Teaching requires flexibility, the ability to manage a class that could be made up of English-language learners, half-comatose stoners, and confident National Merit semi-finalists alike—and somehow inspire all factions. At the California public school where I currently teach, the population is roughly two-thirds Latino; the ratio was far larger on my last campus. Some of these students are undocumented and, in my experience, likely to have language-acquisition needs, contend with family and work obligations, and feel alienated in the school community.

While certain public-school teachers might want to avoid dealing with the challenges that come with educating undocumented students, I prefer to think of an ER. When a highway pile-up fills the hospital beds, doctors don’t ask bloody patients what kind of cars they were driving or sputter about their steering skills. Similar to nightshift residents treating the injured, good educators teach the kids who show up—regardless of their behavior, academic skills, or language proficiencies. And regardless of whether they're in the country legally or not.

In fact, I view these students as assets to the classroom and school community. I want them there. Perhaps U.S. citizens who wish that undocumented students would disappear from public schools fail to recognize how much they have to offer to America’s education system.

Though surveys suggest that these Americans constitute a minority, that minority is significant. According to a September 2014 Pew Research poll, 40 percent of Americans oppose public education for undocumented students (a 2013 Gallup poll had the figure at 55 percent, while a 2014 Rasmussen poll came up with 53 percent). Some critics may fret about "alien" gangs flooding across the border and the purported sullying of American values. Many may argue that American workers pay for undocumented students' free education, one that—with the specialized strategies, bilingual teachers, and various resource programs—ends up costing big bucks: $761 million this year, according to a September 2014 report from the Federation for American Immigration Reform (FAIR), a nonprofit organization that the Southern Poverty Law Center in 2007 deemed "a hate group."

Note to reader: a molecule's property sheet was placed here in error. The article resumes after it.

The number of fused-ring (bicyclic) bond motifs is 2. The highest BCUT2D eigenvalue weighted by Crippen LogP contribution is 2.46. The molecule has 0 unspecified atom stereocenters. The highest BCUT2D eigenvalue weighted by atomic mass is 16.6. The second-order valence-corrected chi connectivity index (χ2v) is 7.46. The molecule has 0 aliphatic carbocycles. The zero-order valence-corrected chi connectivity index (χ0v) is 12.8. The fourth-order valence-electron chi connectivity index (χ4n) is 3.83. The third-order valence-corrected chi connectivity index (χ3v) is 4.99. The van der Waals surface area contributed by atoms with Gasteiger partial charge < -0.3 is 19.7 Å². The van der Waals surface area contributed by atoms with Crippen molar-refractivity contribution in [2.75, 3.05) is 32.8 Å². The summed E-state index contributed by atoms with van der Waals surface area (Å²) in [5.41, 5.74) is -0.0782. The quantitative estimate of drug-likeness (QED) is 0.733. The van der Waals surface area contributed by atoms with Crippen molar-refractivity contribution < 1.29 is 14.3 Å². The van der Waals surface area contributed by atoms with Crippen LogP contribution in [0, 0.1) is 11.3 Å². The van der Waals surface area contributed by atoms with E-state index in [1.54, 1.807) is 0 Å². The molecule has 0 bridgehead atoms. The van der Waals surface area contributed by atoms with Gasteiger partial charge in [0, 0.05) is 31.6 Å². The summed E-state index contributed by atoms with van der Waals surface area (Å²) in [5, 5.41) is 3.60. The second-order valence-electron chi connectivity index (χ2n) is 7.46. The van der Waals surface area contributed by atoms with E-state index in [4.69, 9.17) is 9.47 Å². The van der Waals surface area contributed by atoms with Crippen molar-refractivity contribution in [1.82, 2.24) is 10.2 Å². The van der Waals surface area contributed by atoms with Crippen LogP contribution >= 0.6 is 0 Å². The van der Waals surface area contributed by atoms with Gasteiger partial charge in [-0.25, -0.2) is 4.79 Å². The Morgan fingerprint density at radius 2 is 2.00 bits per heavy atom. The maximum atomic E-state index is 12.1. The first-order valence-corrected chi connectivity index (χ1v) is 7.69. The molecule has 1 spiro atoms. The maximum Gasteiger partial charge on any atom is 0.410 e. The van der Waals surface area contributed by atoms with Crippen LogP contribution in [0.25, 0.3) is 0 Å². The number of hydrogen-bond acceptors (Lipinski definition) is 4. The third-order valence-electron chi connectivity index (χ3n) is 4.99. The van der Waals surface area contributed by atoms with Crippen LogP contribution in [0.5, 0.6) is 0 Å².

In reality, 40 percent of undocumented immigrants arrive in the U.S. legally and simply remain once their visas expire, according to federal statistics. A 2012 Pew Research poll found that more than 60 percent of undocumented immigrants in America have been residents for more than 10 years. Many flee human rights disasters in their home countries—drug wars, corruption, kidnappings, and extortion. They often seek asylum, not necessarily money to funnel back home. The parents of undocumented students pay nearly $11 billion total a year in taxes, according to a 2013 Institute on Taxation and Economic Policy study, though, fearing deportation, many undocumented immigrants tend to avoid accessing many of the government services supported by those taxes. Meanwhile, many newly arrived students learn English shockingly fast. They often come to the U.S. so early on in their lives that they think of themselves as American, but then often have to learn the hard way that they are not—legally, at least.